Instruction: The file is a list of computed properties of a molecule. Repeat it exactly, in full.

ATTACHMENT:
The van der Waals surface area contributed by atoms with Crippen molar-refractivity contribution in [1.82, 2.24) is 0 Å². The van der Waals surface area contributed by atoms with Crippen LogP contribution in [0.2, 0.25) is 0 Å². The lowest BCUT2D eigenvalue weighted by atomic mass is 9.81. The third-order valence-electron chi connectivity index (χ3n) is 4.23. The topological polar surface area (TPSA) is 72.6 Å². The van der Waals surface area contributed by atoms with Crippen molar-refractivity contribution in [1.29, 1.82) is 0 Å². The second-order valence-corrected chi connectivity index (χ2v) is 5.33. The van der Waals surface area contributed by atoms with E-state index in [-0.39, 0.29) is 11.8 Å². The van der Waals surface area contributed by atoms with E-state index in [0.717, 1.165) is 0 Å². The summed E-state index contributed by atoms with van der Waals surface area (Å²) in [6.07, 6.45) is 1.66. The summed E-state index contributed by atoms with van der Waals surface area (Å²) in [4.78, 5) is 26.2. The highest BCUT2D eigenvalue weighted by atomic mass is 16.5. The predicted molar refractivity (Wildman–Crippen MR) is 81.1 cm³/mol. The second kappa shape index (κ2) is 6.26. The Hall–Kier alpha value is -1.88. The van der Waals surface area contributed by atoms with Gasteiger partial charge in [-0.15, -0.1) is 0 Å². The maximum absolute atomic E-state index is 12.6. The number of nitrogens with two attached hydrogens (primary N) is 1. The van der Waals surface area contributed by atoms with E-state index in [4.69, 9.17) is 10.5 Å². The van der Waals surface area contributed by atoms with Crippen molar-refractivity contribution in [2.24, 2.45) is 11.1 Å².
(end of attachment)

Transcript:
The van der Waals surface area contributed by atoms with Crippen molar-refractivity contribution in [1.82, 2.24) is 0 Å². The van der Waals surface area contributed by atoms with Crippen LogP contribution in [0.2, 0.25) is 0 Å². The lowest BCUT2D eigenvalue weighted by atomic mass is 9.81. The third-order valence-electron chi connectivity index (χ3n) is 4.23. The topological polar surface area (TPSA) is 72.6 Å². The van der Waals surface area contributed by atoms with Crippen molar-refractivity contribution in [1.29, 1.82) is 0 Å². The second-order valence-corrected chi connectivity index (χ2v) is 5.33. The van der Waals surface area contributed by atoms with E-state index in [-0.39, 0.29) is 11.8 Å². The van der Waals surface area contributed by atoms with E-state index in [0.717, 1.165) is 0 Å². The summed E-state index contributed by atoms with van der Waals surface area (Å²) in [6.07, 6.45) is 1.66. The summed E-state index contributed by atoms with van der Waals surface area (Å²) in [4.78, 5) is 26.2. The highest BCUT2D eigenvalue weighted by atomic mass is 16.5. The predicted molar refractivity (Wildman–Crippen MR) is 81.1 cm³/mol. The second kappa shape index (κ2) is 6.26. The Hall–Kier alpha value is -1.88. The van der Waals surface area contributed by atoms with Gasteiger partial charge in [-0.15, -0.1) is 0 Å². The maximum absolute atomic E-state index is 12.6. The number of nitrogens with two attached hydrogens (primary N) is 1. The van der Waals surface area contributed by atoms with E-state index in [4.69, 9.17) is 10.5 Å². The van der Waals surface area contributed by atoms with Crippen molar-refractivity contribution in [2.24, 2.45) is 11.1 Å².